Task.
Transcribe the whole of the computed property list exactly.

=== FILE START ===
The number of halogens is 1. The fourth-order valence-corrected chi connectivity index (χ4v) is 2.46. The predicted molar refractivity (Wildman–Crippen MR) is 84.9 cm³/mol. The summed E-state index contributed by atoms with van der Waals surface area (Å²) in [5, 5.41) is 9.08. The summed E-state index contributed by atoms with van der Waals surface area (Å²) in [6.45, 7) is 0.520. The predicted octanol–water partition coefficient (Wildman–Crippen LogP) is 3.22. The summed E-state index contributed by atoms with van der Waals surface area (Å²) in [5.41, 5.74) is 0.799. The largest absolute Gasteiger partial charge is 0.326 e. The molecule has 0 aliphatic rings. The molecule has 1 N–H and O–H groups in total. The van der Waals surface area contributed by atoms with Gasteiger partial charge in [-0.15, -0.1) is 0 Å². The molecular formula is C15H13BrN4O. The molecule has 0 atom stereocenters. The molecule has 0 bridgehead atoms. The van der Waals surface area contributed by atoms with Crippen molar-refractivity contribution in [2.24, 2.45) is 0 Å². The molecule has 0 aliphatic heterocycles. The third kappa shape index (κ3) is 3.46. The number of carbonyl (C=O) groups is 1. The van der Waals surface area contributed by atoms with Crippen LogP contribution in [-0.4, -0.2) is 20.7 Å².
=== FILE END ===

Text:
The number of halogens is 1. The fourth-order valence-corrected chi connectivity index (χ4v) is 2.46. The predicted molar refractivity (Wildman–Crippen MR) is 84.9 cm³/mol. The summed E-state index contributed by atoms with van der Waals surface area (Å²) in [5, 5.41) is 9.08. The summed E-state index contributed by atoms with van der Waals surface area (Å²) in [6.45, 7) is 0.520. The predicted octanol–water partition coefficient (Wildman–Crippen LogP) is 3.22. The summed E-state index contributed by atoms with van der Waals surface area (Å²) in [5.41, 5.74) is 0.799. The largest absolute Gasteiger partial charge is 0.326 e. The molecule has 0 aliphatic rings. The molecule has 1 N–H and O–H groups in total. The van der Waals surface area contributed by atoms with Gasteiger partial charge in [-0.15, -0.1) is 0 Å². The molecular formula is C15H13BrN4O. The molecule has 0 atom stereocenters. The molecule has 0 bridgehead atoms. The van der Waals surface area contributed by atoms with Crippen molar-refractivity contribution in [2.24, 2.45) is 0 Å². The molecule has 0 aliphatic heterocycles. The third kappa shape index (κ3) is 3.46. The number of carbonyl (C=O) groups is 1. The van der Waals surface area contributed by atoms with Crippen LogP contribution in [-0.4, -0.2) is 20.7 Å².